I upgraded to the Fedora Core 9 Alias Sulphur distribution, more than a year ago. The one I had at that time (werewolf), was so buggy that I told some one to download the FC9, within the first week of it’s release. Everything you see in this blog, and many other up to 200 programs which were not the standard distribution of the DVD were tested on Fedora 9.
So it’s like loosing an old faithful friend to me. I learned FOSS up to this level from Fedora 9, Although I was using FC8 and FC7 before, they somewhat did not give me the feeling to experiment. And talking about fedora, it’s the best distro to experiment… bit harder than ubuntu, I know.. but that’s what pure Linux is.
Other than trying to be new, there’s some major improvements in utility programs I expect from FC11. As almost a year has passed by now, the new versions of the programs and compleately fresh programs came this year, seemed too mush to be handled by old FC9.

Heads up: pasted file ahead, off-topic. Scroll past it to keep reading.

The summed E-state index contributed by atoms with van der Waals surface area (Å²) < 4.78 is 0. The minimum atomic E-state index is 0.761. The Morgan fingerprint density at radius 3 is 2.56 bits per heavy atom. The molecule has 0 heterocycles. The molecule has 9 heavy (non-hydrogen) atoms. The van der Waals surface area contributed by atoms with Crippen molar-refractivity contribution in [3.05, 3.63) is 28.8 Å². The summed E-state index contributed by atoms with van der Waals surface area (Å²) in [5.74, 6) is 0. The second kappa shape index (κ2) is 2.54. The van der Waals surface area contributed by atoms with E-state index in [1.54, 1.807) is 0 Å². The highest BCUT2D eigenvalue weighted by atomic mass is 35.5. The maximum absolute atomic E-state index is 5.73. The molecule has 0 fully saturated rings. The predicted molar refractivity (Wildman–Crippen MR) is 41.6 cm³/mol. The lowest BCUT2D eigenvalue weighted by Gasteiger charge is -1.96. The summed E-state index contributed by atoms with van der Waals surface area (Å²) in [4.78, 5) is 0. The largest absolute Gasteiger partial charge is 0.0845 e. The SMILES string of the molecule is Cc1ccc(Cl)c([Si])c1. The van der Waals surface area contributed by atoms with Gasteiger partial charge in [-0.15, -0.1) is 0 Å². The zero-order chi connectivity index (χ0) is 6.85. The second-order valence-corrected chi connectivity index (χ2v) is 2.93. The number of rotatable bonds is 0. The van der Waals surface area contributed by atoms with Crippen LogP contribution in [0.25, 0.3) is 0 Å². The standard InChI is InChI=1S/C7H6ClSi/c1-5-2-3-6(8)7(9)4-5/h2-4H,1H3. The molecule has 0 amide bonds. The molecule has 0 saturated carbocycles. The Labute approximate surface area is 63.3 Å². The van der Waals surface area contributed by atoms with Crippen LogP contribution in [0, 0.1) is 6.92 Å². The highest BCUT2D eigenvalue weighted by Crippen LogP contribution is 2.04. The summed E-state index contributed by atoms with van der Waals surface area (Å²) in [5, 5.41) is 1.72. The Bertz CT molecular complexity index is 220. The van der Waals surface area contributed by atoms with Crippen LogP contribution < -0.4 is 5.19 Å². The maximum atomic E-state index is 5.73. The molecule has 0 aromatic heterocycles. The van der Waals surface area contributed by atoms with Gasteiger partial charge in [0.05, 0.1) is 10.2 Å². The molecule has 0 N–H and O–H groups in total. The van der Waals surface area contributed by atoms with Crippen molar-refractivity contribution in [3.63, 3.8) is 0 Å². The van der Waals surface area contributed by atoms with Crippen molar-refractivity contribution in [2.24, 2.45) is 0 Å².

- Qt 4.3 to 4.5 – This has caused me to stop installing about 20 programs. People these days need Qt for GUI as they need coke
- Mono 1.9 – 2.x – C# happy people tends to right code in newest way possible to them. So until now, I was unable to install mono 2.0 !
- Boost libraries – Try installing some stastics programs without old versions. It gives hell.
- Gnome 2.26 – Always easy to do things when you have new GUI !
- Xulrunner – FC9 came with a beta, and it did give hell.
Other reasons are bugs:
- Sleeping problem – FC9 system couldn’t sleep, it shuts down !
- The authentic driver for 945GZ failed. So I used an experimental one.
- GDM had a bug, so I can’t logout and loggin with another user, using GUI.
- So many more
Anyway, of those 200 programs, many of them were compiled from source. So the RPM does not know about them and if the FC11 has the .rpm for those, it will overwrite the files, and this could cause problems. And above programs were compiled for kernel year ago, so I expect many programs to fail at the new OS. So I have listed all the manually installed programs, current list of RPM’s , bins and includes. This is hoe I did it.
rpm -qa >> filename ‘saves all RPM to a file
ls /usr/bin >> filename ‘saves list of binaries
ls /usr/include >> filename ‘saves list of source files
In case neede to search for something,
cat filename | grep <search string>
Ok i’m going to start it now. I hope current won’t go off.
Special thanks for Isuru Udana for providing me the FC9 DVD.